Level Up: Changing Lives through Enterprise
is a report from Launch It and small business support network Enterprise Nation. The report follows the fortunes of 32 young entrepreneurs from diverse backgrounds and socially and economically deprived communities.
“As a result of COVID-19, we will have at least a million young people unemployed. Many have the skills, aspiration and determination to set up a business but sometimes they don’t believe they can do it. I believe there is a huge opportunity for Government and local groups to target support to these young people, for example investing in empty buildings to give entrepreneurs rent free opportunities, mentoring and peer to peer networking opportunities to get started and establish their business without the prohibitive costs they normally face for many years.”
Entrepreneurship as a career path brings
unique benefits to young people from
economically and socially challenged areas
in the UK, helping them to overcome barriers
in the longer term.
Despite the benefits, this report highlights there are still major barriers entrepreneurs in deprived areas of the UK face when starting and growing their business:
+To be a successful entrepreneur, a young person
needs the confidence to actively avoid the more
‘conventional’ education and employment path that
+ Interviewees were unanimous that their education
had contributed very little to their success in business
and they were learning ‘on the job’
+ Financial barriers are significant, with almost
90% of survey respondents financing their new
businesses from their personal savings, with a strong
aversion to borrowing and taking on more debt.
Based on the research, Launch It and Enterprise Nation are putting forward recommendations for tackling social inequality, creating positive opportunities for young people and the communities in which they live and work. Here are 4 key issues to consider:
Entrepreneurship must be included as a valid career option
Schools, colleges or universities offering career fairs, career counselling and job centres advisors should promote entrepreneurship as a positive career choice and point young people towards relevant training to get started.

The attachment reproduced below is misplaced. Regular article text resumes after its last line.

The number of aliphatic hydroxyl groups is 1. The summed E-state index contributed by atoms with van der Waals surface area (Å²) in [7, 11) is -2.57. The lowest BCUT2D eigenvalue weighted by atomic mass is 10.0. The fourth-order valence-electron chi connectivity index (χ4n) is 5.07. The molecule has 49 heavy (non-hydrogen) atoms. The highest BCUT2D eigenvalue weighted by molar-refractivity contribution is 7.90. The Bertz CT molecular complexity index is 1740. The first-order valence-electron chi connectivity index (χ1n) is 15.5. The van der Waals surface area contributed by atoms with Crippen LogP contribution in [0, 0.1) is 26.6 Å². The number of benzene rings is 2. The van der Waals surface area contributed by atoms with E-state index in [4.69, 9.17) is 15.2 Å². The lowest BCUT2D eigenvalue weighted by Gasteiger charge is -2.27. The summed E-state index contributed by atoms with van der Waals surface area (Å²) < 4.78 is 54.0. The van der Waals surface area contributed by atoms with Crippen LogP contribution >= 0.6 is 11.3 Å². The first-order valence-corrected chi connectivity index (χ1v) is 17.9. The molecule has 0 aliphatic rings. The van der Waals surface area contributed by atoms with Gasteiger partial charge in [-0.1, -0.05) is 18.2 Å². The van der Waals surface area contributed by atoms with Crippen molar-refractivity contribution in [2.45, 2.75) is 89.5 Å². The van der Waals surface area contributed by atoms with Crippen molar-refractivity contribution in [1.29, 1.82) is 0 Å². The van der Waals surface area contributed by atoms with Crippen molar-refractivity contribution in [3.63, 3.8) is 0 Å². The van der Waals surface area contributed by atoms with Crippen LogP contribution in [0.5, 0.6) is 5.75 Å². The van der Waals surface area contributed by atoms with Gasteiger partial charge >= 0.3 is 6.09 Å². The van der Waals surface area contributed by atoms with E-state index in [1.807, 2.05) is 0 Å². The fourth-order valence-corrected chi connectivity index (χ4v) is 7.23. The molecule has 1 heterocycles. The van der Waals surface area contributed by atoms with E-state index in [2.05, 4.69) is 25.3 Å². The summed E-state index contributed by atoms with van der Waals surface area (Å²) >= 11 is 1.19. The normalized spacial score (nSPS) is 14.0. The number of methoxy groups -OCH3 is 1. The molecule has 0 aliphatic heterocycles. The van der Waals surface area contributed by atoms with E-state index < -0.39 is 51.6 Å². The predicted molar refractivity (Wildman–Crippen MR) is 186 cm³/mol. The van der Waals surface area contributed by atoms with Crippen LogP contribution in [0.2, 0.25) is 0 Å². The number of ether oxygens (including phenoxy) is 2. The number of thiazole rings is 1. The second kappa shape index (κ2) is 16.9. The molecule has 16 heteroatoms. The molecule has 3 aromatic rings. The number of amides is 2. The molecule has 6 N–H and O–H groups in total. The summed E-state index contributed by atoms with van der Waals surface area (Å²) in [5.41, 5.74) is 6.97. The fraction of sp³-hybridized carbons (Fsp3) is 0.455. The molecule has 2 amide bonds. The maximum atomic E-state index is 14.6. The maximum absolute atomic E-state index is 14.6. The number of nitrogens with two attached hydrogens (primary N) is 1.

Creating more affordable working space
Local authorities should prioritise offering underused community buildings and spaces, to charities and business support groups that help entrepreneurs. In addition, spaces dedicated to business support in deprived communities should be exempt from business rates and high rents by local government to ensure support remains affordable.
Micro-grants and financial education to accompany funding
Micro-grants should be made available to under-represented entrepreneurs together with education about financing and debt management to increase options available.
Developing entrepreneurship and business skills
Apprenticeship levy rules should include entrepreneurial apprenticeships for those interested in more formal qualifications. Central government, Local Enterprise Partnerships and businesses through their CSR programmes should prioritise skills training and mentoring for entrepreneurs from economically challenged backgrounds.
On July 31st, 2020, Enterprise Nation and Launch It ran a virtual roundtable discussion with James Daly MP, Chair of the APPG for Youth Employment and 5 of the entrepreneurs featured in the report. Watch this insightful discussion here: